Why today?

If he had called several weeks ago I would have been able to do the job.  Except for a couple of international orders, I have not had any business for weeks. In  years when I did shows, this would have been a very busy time with Christmas sales. Not this year.

The truth is I will be somewhat glad to have it end. I was not at all unhappy about not being able to take his order. I got more satisfaction out of making that blanket for the Alfa than I would have gotten from making yet another $500 moose.

I may be able to take some aspect of my work forward, or perhaps I will come up with another wonderful line that will be compatible with full time RVing.  

To quote an old expression: "When one door closes, another opens."  

I just have to have the creative courage to pass thru.

I think I'm ready.

17 comments:

  1. It is difficult to make such a major change, but I am sure you will come up with a more portable art to do while traveling. In 2008, when I sold my business I was very happy to find a buyer, but I still cried the day I walked out of the office for the last time. It was time for a change and was the right decision.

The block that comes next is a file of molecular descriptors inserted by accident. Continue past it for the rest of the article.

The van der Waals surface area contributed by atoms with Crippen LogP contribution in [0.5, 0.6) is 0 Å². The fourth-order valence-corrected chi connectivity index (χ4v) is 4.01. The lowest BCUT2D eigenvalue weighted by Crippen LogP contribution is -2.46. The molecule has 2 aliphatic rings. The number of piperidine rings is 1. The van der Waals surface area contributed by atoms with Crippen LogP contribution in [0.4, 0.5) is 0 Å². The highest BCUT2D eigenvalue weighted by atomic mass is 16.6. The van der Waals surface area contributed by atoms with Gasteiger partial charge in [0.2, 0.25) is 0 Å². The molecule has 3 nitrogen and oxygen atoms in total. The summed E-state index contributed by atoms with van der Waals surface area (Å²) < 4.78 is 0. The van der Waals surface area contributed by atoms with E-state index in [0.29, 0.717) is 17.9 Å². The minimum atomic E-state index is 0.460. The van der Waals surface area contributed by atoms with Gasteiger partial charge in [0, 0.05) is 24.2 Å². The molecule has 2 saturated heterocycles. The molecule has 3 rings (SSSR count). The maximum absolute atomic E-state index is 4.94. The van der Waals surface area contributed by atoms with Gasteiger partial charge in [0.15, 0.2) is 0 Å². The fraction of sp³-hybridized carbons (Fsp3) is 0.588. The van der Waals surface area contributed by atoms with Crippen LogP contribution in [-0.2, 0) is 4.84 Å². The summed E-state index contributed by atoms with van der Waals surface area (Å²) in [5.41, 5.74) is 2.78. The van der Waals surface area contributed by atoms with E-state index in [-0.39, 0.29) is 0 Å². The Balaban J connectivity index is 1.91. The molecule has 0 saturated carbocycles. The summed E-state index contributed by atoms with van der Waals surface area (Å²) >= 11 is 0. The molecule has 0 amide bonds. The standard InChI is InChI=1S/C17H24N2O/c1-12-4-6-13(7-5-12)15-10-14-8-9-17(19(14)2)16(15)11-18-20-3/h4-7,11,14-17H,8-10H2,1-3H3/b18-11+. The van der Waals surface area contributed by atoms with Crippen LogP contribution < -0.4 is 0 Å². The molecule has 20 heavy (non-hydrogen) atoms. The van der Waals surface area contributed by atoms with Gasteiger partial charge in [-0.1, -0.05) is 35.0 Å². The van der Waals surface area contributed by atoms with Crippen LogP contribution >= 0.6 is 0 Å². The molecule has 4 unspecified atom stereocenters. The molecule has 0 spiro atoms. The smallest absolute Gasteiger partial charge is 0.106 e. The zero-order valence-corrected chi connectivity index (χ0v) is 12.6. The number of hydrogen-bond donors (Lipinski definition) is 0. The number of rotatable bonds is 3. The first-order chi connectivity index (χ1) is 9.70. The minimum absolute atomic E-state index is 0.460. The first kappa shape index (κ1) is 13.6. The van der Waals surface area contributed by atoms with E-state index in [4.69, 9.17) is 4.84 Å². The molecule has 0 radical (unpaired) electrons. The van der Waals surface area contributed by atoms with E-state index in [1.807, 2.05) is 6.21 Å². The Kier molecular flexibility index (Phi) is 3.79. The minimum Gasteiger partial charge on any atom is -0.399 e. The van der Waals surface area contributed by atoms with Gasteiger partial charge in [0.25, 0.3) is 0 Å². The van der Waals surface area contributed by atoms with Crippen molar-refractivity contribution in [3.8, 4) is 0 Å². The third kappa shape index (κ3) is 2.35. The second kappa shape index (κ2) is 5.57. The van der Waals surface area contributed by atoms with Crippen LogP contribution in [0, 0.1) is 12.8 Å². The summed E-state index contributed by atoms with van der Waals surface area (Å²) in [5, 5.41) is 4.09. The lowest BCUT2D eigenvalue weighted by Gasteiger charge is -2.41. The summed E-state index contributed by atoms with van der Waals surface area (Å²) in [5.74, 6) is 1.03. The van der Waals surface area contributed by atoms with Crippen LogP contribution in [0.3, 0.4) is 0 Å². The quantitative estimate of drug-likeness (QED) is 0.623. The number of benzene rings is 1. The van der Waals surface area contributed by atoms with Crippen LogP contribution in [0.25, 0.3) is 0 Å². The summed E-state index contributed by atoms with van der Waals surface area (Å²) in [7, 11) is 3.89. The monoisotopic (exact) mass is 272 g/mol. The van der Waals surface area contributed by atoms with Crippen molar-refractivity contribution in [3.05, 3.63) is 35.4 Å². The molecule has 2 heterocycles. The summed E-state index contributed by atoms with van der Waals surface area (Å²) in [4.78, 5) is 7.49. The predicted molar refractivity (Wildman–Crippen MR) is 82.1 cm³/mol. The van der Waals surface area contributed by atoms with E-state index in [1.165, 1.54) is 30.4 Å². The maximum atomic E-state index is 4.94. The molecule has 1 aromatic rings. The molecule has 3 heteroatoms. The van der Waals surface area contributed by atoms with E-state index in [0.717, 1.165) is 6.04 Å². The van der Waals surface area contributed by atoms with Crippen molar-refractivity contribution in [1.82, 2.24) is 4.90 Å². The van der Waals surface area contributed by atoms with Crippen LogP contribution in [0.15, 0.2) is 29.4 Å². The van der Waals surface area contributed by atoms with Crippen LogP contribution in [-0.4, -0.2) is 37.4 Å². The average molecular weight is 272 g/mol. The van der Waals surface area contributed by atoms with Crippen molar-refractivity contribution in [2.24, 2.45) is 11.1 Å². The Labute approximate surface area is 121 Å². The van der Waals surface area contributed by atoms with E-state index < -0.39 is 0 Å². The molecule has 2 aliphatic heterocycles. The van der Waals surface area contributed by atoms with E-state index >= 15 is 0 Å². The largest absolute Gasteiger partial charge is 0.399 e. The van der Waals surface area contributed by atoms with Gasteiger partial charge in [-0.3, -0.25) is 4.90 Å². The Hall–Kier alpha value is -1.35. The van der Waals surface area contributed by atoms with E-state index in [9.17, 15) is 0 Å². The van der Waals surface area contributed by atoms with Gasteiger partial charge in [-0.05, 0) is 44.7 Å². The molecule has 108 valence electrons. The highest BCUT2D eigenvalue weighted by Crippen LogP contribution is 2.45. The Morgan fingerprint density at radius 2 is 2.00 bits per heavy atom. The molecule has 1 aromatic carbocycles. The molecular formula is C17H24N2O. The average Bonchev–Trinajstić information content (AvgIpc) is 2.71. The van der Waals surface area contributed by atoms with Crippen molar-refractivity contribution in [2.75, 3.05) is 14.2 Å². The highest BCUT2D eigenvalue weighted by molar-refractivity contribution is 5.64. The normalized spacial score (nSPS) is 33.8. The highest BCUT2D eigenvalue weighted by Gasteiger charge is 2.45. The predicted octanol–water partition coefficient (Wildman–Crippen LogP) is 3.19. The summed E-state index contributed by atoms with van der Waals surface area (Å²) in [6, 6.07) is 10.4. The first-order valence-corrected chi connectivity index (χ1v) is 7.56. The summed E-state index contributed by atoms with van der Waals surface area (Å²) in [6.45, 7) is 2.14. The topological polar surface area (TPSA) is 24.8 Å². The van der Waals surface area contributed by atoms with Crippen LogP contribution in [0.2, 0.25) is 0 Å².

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  2. I was just talking to our daughter Hannah the other day about this time of life is a two fold. Happy about the excitement that is coming and sooo sad about what is being left behind. I had many things I felt crushed about leaving when we go in April, but miraculously when we were at Hardin Ridge photography bit me and I fell in love. Now the Cradle of Forestry has asked my permission to link my blog to their national website because of the pictures I took at Hardin Ridge. BOY I did NOT see that coming. I am hoping it expands into more opportunities for us. I hope when you close the door on your art work another one opens with great excitement like it happened for me. With your talent I'm sure it will. From the comments on your comforter you might be able to make them and sell them. Sorry.... I didn't intend to write a blog on your blog.